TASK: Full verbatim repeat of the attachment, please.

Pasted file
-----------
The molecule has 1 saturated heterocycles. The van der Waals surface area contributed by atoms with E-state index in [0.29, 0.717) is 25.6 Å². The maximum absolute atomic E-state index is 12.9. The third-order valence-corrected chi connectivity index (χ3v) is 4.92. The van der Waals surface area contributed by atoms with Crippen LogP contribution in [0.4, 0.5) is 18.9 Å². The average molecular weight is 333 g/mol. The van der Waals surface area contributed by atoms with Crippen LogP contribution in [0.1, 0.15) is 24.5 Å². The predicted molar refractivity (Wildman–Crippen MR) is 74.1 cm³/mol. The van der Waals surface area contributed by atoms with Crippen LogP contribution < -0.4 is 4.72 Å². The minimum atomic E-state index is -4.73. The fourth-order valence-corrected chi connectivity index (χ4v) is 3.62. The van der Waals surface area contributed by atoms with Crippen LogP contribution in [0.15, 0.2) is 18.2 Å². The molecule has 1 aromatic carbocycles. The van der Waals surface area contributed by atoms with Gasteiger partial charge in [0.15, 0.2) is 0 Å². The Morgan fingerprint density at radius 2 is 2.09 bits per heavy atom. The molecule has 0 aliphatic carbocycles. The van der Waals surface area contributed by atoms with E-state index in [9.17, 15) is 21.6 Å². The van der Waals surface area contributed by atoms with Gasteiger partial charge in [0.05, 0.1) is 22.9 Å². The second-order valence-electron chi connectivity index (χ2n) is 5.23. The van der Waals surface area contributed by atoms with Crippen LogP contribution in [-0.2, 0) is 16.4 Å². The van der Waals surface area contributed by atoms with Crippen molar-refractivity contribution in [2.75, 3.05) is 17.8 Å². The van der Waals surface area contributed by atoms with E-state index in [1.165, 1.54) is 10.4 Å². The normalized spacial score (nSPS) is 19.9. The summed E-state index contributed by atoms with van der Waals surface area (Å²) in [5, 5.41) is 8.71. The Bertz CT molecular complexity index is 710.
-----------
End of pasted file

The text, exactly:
The molecule has 1 saturated heterocycles. The van der Waals surface area contributed by atoms with E-state index in [0.29, 0.717) is 25.6 Å². The maximum absolute atomic E-state index is 12.9. The third-order valence-corrected chi connectivity index (χ3v) is 4.92. The van der Waals surface area contributed by atoms with Crippen LogP contribution in [0.4, 0.5) is 18.9 Å². The average molecular weight is 333 g/mol. The van der Waals surface area contributed by atoms with Crippen LogP contribution in [0.1, 0.15) is 24.5 Å². The predicted molar refractivity (Wildman–Crippen MR) is 74.1 cm³/mol. The van der Waals surface area contributed by atoms with Crippen LogP contribution < -0.4 is 4.72 Å². The minimum atomic E-state index is -4.73. The fourth-order valence-corrected chi connectivity index (χ4v) is 3.62. The van der Waals surface area contributed by atoms with Crippen LogP contribution in [0.15, 0.2) is 18.2 Å². The molecule has 1 aromatic carbocycles. The van der Waals surface area contributed by atoms with Gasteiger partial charge in [0.15, 0.2) is 0 Å². The Morgan fingerprint density at radius 2 is 2.09 bits per heavy atom. The molecule has 0 aliphatic carbocycles. The van der Waals surface area contributed by atoms with E-state index in [9.17, 15) is 21.6 Å². The van der Waals surface area contributed by atoms with Gasteiger partial charge in [0.05, 0.1) is 22.9 Å². The second-order valence-electron chi connectivity index (χ2n) is 5.23. The van der Waals surface area contributed by atoms with Crippen LogP contribution in [-0.2, 0) is 16.4 Å². The van der Waals surface area contributed by atoms with Crippen molar-refractivity contribution in [2.75, 3.05) is 17.8 Å². The van der Waals surface area contributed by atoms with E-state index in [1.165, 1.54) is 10.4 Å². The normalized spacial score (nSPS) is 19.9. The summed E-state index contributed by atoms with van der Waals surface area (Å²) in [5, 5.41) is 8.71. The Bertz CT molecular complexity index is 710.